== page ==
The words game, art, puzzle and competition, work and play/toy and tool, are ALL we need, to describe the different activities we're looking at - we just don't realise it.

Basic interactive fiction, (e.g choose-your-own-adventure), is a puzzle - a maze in literary form. But we don't recognise that, because we don't fully understand what puzzles are - because we confuse how puzzles are applied - (e.g. jigsaw puzzles etc.) - with what it is they are an application of - (specific behaviour/things that happen.) But puzzles don't have to take any particular form in order to exist - only the behaviour they represent an application of, needs to exist, and so can also use computers (e.g. video instead of words) for their application as needs be.

The (applications of) things that happen, that game, art, puzzle, competition, work and play represent, are all DIFFERENT, and though some may be compatible - (any such activity can usually exist for either work or play) - that doesn't mean they all are, and recognising and understanding the differences matter - especially when they involve such different fundamental behaviour as things someone does and things that happen to someone - things that can NEVER be the same.

When people perceive things they DO, as and by things that happen TO them - you know there are very fundamental problems affecting things.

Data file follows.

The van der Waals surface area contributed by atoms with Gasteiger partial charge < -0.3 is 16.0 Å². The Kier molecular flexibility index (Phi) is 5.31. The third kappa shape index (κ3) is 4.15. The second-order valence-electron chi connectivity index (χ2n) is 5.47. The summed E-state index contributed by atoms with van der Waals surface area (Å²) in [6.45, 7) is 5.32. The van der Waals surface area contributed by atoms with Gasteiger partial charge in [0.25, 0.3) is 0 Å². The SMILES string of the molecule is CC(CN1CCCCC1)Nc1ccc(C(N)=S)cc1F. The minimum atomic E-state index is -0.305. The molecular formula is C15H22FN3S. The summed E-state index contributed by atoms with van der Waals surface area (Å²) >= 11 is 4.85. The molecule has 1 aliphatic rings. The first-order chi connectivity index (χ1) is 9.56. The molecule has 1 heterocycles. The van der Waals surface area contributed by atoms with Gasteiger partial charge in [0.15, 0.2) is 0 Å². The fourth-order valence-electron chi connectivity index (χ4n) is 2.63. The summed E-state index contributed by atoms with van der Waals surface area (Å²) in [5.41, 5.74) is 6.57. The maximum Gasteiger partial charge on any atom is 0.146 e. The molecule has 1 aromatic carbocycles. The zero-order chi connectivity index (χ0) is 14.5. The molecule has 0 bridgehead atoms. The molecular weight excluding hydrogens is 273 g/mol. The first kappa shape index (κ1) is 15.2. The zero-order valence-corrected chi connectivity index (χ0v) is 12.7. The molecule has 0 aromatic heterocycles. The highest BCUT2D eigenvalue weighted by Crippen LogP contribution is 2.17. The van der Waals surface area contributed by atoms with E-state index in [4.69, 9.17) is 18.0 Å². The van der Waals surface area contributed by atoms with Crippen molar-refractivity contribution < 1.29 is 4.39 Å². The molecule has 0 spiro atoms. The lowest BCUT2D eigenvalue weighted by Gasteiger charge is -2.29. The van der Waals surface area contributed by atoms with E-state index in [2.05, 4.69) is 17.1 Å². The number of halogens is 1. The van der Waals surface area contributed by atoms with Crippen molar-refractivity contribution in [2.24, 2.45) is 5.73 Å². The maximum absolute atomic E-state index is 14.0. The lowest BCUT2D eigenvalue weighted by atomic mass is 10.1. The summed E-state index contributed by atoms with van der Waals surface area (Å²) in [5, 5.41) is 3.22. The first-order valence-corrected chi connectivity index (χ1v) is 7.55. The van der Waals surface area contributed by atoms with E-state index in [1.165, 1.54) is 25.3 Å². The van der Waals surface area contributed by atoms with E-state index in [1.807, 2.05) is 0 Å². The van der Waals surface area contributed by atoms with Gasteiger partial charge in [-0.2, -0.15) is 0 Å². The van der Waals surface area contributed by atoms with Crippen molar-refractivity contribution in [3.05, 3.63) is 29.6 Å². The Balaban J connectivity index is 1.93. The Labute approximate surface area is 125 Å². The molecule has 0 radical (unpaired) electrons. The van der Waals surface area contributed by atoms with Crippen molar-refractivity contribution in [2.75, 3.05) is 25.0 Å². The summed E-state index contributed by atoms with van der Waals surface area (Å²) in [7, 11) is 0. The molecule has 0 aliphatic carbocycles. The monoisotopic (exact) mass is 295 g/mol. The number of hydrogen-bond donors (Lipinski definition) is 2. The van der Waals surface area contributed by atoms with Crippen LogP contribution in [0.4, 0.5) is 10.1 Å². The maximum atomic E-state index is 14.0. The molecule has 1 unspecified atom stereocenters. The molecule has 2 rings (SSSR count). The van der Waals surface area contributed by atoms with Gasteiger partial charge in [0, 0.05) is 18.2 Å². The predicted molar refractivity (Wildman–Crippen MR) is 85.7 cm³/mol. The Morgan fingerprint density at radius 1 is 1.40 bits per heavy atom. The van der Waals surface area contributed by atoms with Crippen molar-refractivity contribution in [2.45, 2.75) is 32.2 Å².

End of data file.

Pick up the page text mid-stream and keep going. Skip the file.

Kevin Maxon
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I read a few of your pieces, and I think I just am going to have to disagree fundamentally with the perspective you're arguing from. I think defining language prescriptively, rejecting common usage, is a mistake in general. I did reply to your definition of games in particular, but I now see that my reply was a bit ill-informed (it was rejecting the definition based on common usage examples, which I don't see as being at all convincing to you).

I appreciate some of your insights, for example that one can engage with a game without playing, but in general I think you're mistaken.

As to my correlation of 'game' and 'story,' I really do still think that they are the same sort of thing. This is what my early unwrapping of the words was meant to indicate. Consider especially the second usage examples I gave for each word (e.g. famous 'games' of chess, the 'story' of a given film). Each is a chronological series of interrelated, fictional events imagined by players as the primary experience of the medium, constructed into a singular, isolated history.